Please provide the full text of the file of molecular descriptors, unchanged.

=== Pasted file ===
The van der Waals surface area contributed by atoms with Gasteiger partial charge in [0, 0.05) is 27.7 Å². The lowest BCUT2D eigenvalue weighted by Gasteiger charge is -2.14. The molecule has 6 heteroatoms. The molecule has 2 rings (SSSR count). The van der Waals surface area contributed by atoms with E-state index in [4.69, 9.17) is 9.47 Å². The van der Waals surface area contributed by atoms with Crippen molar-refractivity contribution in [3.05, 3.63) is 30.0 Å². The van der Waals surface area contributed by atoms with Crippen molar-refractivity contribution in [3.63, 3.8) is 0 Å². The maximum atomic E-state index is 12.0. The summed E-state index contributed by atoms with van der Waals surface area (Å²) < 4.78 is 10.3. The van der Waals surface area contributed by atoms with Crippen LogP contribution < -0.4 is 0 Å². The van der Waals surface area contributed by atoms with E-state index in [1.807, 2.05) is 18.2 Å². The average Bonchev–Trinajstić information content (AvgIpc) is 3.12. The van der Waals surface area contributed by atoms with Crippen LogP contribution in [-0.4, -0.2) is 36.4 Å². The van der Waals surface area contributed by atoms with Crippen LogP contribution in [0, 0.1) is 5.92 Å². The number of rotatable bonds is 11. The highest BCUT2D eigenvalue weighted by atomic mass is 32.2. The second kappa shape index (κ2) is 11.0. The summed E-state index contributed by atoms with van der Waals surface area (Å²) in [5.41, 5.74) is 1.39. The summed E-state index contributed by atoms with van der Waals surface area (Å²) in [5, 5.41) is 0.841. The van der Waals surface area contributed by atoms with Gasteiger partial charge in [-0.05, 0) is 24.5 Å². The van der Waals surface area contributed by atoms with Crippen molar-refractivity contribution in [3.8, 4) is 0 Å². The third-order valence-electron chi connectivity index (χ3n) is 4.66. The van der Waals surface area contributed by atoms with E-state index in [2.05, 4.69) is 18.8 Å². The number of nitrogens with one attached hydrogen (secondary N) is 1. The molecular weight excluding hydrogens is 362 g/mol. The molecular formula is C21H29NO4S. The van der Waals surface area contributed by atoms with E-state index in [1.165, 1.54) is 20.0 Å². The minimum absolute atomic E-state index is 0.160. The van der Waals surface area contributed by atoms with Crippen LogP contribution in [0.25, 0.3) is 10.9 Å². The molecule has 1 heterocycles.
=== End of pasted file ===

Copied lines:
The van der Waals surface area contributed by atoms with Gasteiger partial charge in [0, 0.05) is 27.7 Å². The lowest BCUT2D eigenvalue weighted by Gasteiger charge is -2.14. The molecule has 6 heteroatoms. The molecule has 2 rings (SSSR count). The van der Waals surface area contributed by atoms with E-state index in [4.69, 9.17) is 9.47 Å². The van der Waals surface area contributed by atoms with Crippen molar-refractivity contribution in [3.05, 3.63) is 30.0 Å². The van der Waals surface area contributed by atoms with Crippen molar-refractivity contribution in [3.63, 3.8) is 0 Å². The maximum atomic E-state index is 12.0. The summed E-state index contributed by atoms with van der Waals surface area (Å²) < 4.78 is 10.3. The van der Waals surface area contributed by atoms with Crippen LogP contribution < -0.4 is 0 Å². The van der Waals surface area contributed by atoms with E-state index in [1.807, 2.05) is 18.2 Å². The average Bonchev–Trinajstić information content (AvgIpc) is 3.12. The van der Waals surface area contributed by atoms with Crippen LogP contribution in [-0.4, -0.2) is 36.4 Å². The van der Waals surface area contributed by atoms with Crippen LogP contribution in [0, 0.1) is 5.92 Å². The number of rotatable bonds is 11. The highest BCUT2D eigenvalue weighted by atomic mass is 32.2. The second kappa shape index (κ2) is 11.0. The summed E-state index contributed by atoms with van der Waals surface area (Å²) in [5.41, 5.74) is 1.39. The summed E-state index contributed by atoms with van der Waals surface area (Å²) in [5, 5.41) is 0.841. The van der Waals surface area contributed by atoms with Gasteiger partial charge in [-0.05, 0) is 24.5 Å². The van der Waals surface area contributed by atoms with Crippen molar-refractivity contribution in [3.8, 4) is 0 Å². The third-order valence-electron chi connectivity index (χ3n) is 4.66. The van der Waals surface area contributed by atoms with E-state index in [2.05, 4.69) is 18.8 Å². The number of nitrogens with one attached hydrogen (secondary N) is 1. The molecular weight excluding hydrogens is 362 g/mol. The molecular formula is C21H29NO4S. The van der Waals surface area contributed by atoms with E-state index in [1.165, 1.54) is 20.0 Å². The minimum absolute atomic E-state index is 0.160. The van der Waals surface area contributed by atoms with Crippen LogP contribution in [0.25, 0.3) is 10.9 Å². The molecule has 1 heterocycles.